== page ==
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Pandemic, now endemic? Is it truly behind us? Discussions are sensitive; reflecting in fluid interior landscapes. What’s the connection with craftsmanship?

Some of us realise that we’re actually quite happy with the segregated, but connected style of living spaces. This is the way forward with structuring homes, for the foreseeable future. 

Others amongst us may be wondering if it’s time to redo some foundational structures – even if complete separation and distance isn’t the mandatory need of the hour, it may have become an autopilot, programmed habit.

And, so it’s about coming out of seclusion, in a manner of speaking.


With biophilia inspirations, we found our own ways of expressing newfound respect, love, and a caring way of translating Nature’s unconditional bounty into our contemporary lifestyles.

With craftsmanship in particular, we’ve come to realise how much we’re emotionally attached to this  idea that human hands can always find a mindful way to work with Nature. A beautifully designed, formed, sculptured, moulded bit of material is often evidence of this sincere effort. It simply grounds us in the moment, as we revive memories of our shared origins in our true ‘forever-home.’

Now, that’s got to be the healthiest craving.


Often, it’s mistakenly assumed that the modern minimalist  aesthetic is only about stark shapes, no-nonsense mattes, and-or sleek, surgical instrument style high-gloss textures.

Almost as if choosing to steer away from modern minimalism would be unforgivable, a decision to haunt the prodigal aesthete for the rest of their days….

…. This doom-gloom couldn’t be farther from the truth!

It’s the depths of simplicity that make it so stimulating – to the heart, mind, soul, the senses. Modern minimalism channels it beautifully.

Organic shapes – not necessarily geometric. Uneven, imperfect details. Textures hinting at grittiness. Those first colours that come to mind, when we think about our happy place in one of Nature’s countless sceneries.

All of these elements speak for themselves. All of them are unassuming. All of them patiently, quietly, and without prejudice, give us the time or space we need to find what we’re looking for, inside  them.

For these reasons, craftsmanship will always be on a high pedestal within modern minimalist sensibilities.


One, or all of these could already be occupying a place of pride in your home.


Wooden furniture pieces in deeper shades of brown – and with equally dark finishes – feel safe and sumptuous.

However, natural woods lighter in colour, or atleast given a lighter finish on the final piece, are really popular as well. They bring a free, fresh energy to our space.

The choice is completely personal. It can also be very emotional if we’re thinking about heirloom furniture-pieces that have  been passed from generation to generation and need to be preserved, or at least respectfully repurposed.


Or, What You See Is What You Get.

Be it a straight line or a honeycomb pattern, a circle, or a swirl, we find that Nature doesn’t try too hard with it. That shape just is. It’s we humans that are in awe of Nature’s sense of strict symmetry or free play.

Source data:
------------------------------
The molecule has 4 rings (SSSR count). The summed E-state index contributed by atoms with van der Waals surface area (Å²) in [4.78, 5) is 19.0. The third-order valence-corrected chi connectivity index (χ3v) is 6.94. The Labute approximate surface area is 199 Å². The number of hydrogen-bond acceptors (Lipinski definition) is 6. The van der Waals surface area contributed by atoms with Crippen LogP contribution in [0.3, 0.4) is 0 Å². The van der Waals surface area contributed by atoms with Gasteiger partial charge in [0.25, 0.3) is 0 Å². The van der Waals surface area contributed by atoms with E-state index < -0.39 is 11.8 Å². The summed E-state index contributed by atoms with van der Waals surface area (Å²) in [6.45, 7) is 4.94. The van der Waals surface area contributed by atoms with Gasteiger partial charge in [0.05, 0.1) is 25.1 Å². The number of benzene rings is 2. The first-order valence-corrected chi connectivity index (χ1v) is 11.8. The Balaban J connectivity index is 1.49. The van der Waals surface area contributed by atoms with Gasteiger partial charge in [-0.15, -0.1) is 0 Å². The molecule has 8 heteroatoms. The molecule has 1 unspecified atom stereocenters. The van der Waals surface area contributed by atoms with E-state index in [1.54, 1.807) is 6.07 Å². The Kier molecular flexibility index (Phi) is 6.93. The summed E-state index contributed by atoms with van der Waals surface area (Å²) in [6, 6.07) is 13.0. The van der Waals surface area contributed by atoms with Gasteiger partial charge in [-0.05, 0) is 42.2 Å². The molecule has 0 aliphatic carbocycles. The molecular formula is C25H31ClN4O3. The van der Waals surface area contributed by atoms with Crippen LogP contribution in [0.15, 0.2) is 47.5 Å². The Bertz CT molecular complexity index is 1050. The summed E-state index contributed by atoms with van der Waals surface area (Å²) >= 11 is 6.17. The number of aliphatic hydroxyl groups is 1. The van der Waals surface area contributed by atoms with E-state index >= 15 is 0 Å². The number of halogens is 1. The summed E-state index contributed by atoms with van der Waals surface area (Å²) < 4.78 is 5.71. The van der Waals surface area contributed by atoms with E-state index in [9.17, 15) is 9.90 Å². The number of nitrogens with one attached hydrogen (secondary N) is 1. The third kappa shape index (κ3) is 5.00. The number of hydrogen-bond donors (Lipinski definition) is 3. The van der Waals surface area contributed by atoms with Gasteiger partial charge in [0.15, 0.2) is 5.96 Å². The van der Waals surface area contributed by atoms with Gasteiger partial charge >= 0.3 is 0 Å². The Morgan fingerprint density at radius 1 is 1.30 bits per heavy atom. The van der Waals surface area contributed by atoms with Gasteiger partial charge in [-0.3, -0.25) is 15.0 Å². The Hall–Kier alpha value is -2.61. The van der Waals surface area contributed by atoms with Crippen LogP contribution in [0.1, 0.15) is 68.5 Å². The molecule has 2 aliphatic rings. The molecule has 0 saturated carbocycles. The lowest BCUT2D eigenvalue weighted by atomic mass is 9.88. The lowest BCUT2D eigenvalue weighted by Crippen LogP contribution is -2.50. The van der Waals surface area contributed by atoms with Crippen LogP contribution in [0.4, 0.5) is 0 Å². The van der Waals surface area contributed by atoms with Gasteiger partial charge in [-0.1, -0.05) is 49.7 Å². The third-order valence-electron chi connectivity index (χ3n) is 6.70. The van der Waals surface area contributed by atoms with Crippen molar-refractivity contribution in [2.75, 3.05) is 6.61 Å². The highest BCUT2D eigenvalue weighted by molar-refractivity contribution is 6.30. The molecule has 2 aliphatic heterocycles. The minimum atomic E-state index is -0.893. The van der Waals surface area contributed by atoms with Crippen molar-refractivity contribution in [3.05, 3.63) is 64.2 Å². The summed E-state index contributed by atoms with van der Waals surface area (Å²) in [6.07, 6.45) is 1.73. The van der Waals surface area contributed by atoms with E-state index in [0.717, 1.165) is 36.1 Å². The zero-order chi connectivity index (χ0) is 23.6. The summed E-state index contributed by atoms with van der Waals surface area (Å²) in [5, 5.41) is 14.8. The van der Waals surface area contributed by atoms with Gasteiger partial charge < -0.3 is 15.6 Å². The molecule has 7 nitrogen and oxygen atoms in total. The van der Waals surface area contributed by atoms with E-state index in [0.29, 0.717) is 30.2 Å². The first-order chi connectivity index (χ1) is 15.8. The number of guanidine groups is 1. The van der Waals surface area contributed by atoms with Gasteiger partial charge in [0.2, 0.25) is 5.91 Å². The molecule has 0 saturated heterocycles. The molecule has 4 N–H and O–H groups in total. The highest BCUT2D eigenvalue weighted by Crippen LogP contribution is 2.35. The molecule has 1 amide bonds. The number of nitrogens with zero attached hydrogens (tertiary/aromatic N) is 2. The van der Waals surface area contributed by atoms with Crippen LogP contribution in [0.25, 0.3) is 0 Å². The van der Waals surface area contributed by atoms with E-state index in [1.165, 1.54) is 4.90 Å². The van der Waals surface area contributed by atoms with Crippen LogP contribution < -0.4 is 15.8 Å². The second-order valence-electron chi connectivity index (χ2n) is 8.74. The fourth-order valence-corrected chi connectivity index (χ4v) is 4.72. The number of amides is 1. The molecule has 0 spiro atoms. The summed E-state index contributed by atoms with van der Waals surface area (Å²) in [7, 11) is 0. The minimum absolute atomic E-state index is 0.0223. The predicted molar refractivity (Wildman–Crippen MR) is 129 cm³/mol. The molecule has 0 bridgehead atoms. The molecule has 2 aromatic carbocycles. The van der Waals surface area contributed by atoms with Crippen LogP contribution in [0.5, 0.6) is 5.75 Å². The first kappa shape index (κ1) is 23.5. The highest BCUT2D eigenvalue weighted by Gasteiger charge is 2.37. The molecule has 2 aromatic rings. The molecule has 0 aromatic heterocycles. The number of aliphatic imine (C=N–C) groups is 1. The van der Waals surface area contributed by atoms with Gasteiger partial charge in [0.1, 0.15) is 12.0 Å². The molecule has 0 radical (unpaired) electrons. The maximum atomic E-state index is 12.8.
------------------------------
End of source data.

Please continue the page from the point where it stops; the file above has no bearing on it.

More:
In furniture design, hand-formed shapes very often take their inspiration from the way building blocks of Nature come together.

Personal preferences vary, so for some, that could mean simple squares and rectangles on equally angular legs, circles on hexagons or hexagons on triangles….in craftsmanship, an imaginative leap of faith can produce something rather splendid!


It’s one of many stonework examples. But, handcrafted marble really embodies that passionate, patient labour of love.

If we can find one in shapes that speak to our personal style, and colour-texture combinations that mirror the sentiments of special areas; a marble table, or artistic accent, such as a cube, can be a worthwhile investment.


Details. Nuances.

Craftsmanship expresses itself equally – if not more – through those subtle all-over patterns, carvings, and sculptural layers.

Now, the strength of visual impact from such details is, again, completely up to the person taking that craft-culture piece home.

For some of us, it’s satiating to see a 100-petal flower carved out of, and on to, the same small piece of stone or wood.

For others, the same craftsmanship reflects in an equally fulfilling manner, through a series of neatly hinged accordion folds, or concealed drawers.

With both, the intricacy is almost always a mix of intuitive decision making and a very practiced hand. Both are equally brilliant.


Safe to say that hand-moulding mud, soil, clay, is one of the oldest, and most natural ways for human emotions to speak with the rhythms of the Earth.

Maybe that’s why our senses would probably never have their fill, where ceramic artistry is concerned. Humans being humans, are capable of crafting absolutely perfect, proportioned works, and we use these ceramic pieces for storage, aesthetic arrangements, or freestyle, just as they are.

But, then, it also comes naturally for us to find beauty in the incomplete, the almost-there, the work-in-progress; and in some cases, there’s much that greets that senses, when one encounters, say, an abandoned building, or a stained mirror, or a forgotten cabinet in the attic.

Those imperfections may well be symbols of lost moments and opportunities. But, they also tell us that there was a creative force at work, at some point in time, there was some human striving. Craftsmanship, then, is a way of being.